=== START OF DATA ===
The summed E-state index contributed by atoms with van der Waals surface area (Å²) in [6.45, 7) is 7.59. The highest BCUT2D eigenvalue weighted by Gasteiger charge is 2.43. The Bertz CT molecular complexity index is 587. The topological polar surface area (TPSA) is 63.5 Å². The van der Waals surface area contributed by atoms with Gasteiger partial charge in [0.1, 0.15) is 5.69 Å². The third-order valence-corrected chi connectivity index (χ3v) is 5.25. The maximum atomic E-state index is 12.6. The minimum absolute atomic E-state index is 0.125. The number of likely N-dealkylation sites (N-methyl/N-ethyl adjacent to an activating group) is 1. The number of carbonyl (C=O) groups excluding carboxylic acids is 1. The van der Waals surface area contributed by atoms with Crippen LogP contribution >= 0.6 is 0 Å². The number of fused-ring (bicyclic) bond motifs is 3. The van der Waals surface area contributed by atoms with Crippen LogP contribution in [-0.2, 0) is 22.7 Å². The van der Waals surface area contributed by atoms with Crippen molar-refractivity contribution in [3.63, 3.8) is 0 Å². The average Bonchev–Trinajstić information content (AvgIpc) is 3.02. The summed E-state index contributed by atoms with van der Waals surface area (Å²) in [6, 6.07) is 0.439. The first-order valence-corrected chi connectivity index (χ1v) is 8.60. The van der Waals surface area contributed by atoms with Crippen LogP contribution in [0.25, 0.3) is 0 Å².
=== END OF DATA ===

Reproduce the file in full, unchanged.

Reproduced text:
The summed E-state index contributed by atoms with van der Waals surface area (Å²) in [6.45, 7) is 7.59. The highest BCUT2D eigenvalue weighted by Gasteiger charge is 2.43. The Bertz CT molecular complexity index is 587. The topological polar surface area (TPSA) is 63.5 Å². The van der Waals surface area contributed by atoms with Gasteiger partial charge in [0.1, 0.15) is 5.69 Å². The third-order valence-corrected chi connectivity index (χ3v) is 5.25. The maximum atomic E-state index is 12.6. The minimum absolute atomic E-state index is 0.125. The number of likely N-dealkylation sites (N-methyl/N-ethyl adjacent to an activating group) is 1. The number of carbonyl (C=O) groups excluding carboxylic acids is 1. The van der Waals surface area contributed by atoms with Crippen LogP contribution >= 0.6 is 0 Å². The number of fused-ring (bicyclic) bond motifs is 3. The van der Waals surface area contributed by atoms with Crippen LogP contribution in [-0.2, 0) is 22.7 Å². The van der Waals surface area contributed by atoms with Crippen molar-refractivity contribution in [3.63, 3.8) is 0 Å². The average Bonchev–Trinajstić information content (AvgIpc) is 3.02. The summed E-state index contributed by atoms with van der Waals surface area (Å²) in [6, 6.07) is 0.439. The first-order valence-corrected chi connectivity index (χ1v) is 8.60. The van der Waals surface area contributed by atoms with Crippen LogP contribution in [0.25, 0.3) is 0 Å².